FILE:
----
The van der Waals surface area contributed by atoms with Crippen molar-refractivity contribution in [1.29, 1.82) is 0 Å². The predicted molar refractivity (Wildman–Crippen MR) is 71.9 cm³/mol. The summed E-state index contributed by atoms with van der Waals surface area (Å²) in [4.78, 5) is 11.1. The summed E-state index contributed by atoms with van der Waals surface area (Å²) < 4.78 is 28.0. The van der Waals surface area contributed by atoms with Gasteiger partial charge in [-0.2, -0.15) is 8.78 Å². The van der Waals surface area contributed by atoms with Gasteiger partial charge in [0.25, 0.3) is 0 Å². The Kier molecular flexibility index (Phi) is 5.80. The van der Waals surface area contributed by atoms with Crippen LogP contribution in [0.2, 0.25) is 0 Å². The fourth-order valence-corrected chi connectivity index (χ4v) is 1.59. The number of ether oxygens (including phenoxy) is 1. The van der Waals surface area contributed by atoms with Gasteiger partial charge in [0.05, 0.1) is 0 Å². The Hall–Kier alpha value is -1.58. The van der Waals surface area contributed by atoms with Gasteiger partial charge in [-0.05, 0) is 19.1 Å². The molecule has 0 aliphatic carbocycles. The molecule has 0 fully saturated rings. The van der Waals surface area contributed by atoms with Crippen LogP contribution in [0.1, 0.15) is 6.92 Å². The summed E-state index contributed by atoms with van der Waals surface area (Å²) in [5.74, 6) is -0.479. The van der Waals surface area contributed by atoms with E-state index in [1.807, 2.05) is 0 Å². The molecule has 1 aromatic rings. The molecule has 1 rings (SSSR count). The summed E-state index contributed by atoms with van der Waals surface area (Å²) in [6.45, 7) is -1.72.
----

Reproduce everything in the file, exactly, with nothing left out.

The van der Waals surface area contributed by atoms with Crippen molar-refractivity contribution in [1.29, 1.82) is 0 Å². The predicted molar refractivity (Wildman–Crippen MR) is 71.9 cm³/mol. The summed E-state index contributed by atoms with van der Waals surface area (Å²) in [4.78, 5) is 11.1. The summed E-state index contributed by atoms with van der Waals surface area (Å²) < 4.78 is 28.0. The van der Waals surface area contributed by atoms with Gasteiger partial charge in [-0.2, -0.15) is 8.78 Å². The van der Waals surface area contributed by atoms with Gasteiger partial charge in [0.25, 0.3) is 0 Å². The Kier molecular flexibility index (Phi) is 5.80. The van der Waals surface area contributed by atoms with Crippen LogP contribution in [0.2, 0.25) is 0 Å². The fourth-order valence-corrected chi connectivity index (χ4v) is 1.59. The number of ether oxygens (including phenoxy) is 1. The van der Waals surface area contributed by atoms with Gasteiger partial charge in [0.05, 0.1) is 0 Å². The Hall–Kier alpha value is -1.58. The van der Waals surface area contributed by atoms with Gasteiger partial charge in [-0.05, 0) is 19.1 Å². The molecule has 0 aliphatic carbocycles. The molecule has 0 fully saturated rings. The van der Waals surface area contributed by atoms with Crippen LogP contribution in [0.1, 0.15) is 6.92 Å². The summed E-state index contributed by atoms with van der Waals surface area (Å²) in [5.74, 6) is -0.479. The van der Waals surface area contributed by atoms with E-state index in [1.807, 2.05) is 0 Å². The molecule has 1 aromatic rings. The molecule has 1 rings (SSSR count). The summed E-state index contributed by atoms with van der Waals surface area (Å²) in [6.45, 7) is -1.72.